Jennifer Warren – Sand and Foam (Reprise)
Jennifer Warren – Be My Friend (Reprise)
Jennifer Warren – These Days (Reprise)
Jennifer Warren – Magdelene My Regal Zonophone (Reprise)

Hoyt Axton – Double Double Dare (VeeJay)
Hoyt Axton – I’ll Be There (VeeJay)
Peddlers – Song For the Blues (Philips)
Peddlers – Whatever Happened to the Good Times (Philips)
Lee Mallory – Take My Hand (Valiant)
Lee Mallory – The Love Song (Valiant)
Summer Snow- Flying On the Ground (Capitol)
Summer Snow – Your Thoughts Have Wings (Capitol)
Velvet Underground – Jesus (MGM)
Velvet Underground – I’m Set Free (MGM)
Velvet Underground – I’m Beginning To See the Light (MGM)

Listen/Download -Iron Leg Radio Show Episode #45 – 203MB/256kbps


NOTE: There were some problems with sound  dropping out in this edition of the podcast. I reassembled the file from scratch and remixed it. The link above should work fine. If it doesn’t, please let me know.

Thanks – Larry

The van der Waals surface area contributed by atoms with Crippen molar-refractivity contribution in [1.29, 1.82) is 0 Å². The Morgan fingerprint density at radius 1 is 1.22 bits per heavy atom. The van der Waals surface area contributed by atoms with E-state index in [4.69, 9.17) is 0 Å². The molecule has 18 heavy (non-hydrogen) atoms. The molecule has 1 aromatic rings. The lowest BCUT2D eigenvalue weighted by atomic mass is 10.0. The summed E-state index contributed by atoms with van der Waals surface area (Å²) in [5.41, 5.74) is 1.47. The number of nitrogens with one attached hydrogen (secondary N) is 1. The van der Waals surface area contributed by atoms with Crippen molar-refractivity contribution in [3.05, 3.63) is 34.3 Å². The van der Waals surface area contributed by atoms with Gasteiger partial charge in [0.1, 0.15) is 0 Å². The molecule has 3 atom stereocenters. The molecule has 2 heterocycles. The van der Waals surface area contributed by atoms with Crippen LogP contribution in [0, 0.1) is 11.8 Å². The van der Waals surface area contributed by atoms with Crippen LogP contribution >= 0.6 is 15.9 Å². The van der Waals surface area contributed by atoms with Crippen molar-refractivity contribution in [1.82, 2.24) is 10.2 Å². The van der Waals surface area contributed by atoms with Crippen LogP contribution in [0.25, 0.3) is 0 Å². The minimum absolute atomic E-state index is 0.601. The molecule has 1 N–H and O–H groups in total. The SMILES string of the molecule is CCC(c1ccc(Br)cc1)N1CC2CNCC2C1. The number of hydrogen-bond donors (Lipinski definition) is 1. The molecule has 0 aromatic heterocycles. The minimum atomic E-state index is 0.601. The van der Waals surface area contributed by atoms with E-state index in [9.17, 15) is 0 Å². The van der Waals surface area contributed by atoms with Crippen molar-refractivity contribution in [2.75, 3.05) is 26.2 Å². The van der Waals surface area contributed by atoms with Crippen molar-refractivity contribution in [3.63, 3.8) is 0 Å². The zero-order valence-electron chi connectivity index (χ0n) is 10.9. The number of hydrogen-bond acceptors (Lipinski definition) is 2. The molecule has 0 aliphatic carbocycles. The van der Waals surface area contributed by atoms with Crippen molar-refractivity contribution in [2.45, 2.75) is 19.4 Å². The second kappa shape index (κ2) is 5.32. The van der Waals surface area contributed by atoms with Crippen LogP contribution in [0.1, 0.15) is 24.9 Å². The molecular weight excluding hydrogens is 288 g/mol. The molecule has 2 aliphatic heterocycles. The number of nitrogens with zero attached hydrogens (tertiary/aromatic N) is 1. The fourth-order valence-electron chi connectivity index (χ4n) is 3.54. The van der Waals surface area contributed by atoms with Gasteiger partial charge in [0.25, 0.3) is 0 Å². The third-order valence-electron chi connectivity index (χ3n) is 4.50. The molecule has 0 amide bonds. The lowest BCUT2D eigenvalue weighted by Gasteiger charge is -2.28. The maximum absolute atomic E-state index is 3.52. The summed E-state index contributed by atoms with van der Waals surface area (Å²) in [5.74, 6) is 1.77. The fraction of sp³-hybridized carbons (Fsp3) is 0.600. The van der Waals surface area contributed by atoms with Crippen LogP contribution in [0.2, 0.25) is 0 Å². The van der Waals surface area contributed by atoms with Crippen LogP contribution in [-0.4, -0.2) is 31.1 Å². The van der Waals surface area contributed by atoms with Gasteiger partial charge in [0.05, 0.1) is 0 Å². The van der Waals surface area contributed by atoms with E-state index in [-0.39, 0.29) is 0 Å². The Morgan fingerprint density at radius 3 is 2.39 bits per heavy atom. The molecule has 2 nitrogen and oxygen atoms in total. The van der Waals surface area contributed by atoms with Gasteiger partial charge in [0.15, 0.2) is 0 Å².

Greetings all.

Welcome to this month’s episode (#45) of the Iron Leg Radio Show.

Thanks completely to aforementioned health issues, this episode comes to you a little late, yet no less groovy.

There are all kinds of goodies this time out, especially two sets of very interesting, little-heard early work by the vocalist Jennifer Warnes.

I hope you dig it.

See you next week.





PS Head over to Funky16Corners

The Jordan Brothers – Gimme Some Lovin’


The Jordan Brothers


Listen/Download – The Jordan Brothers – Gimme Some Lovin’

Greetings all.

I know that today’s post makes for two British invasion covers in a row, but sometimes that’s just how it works out.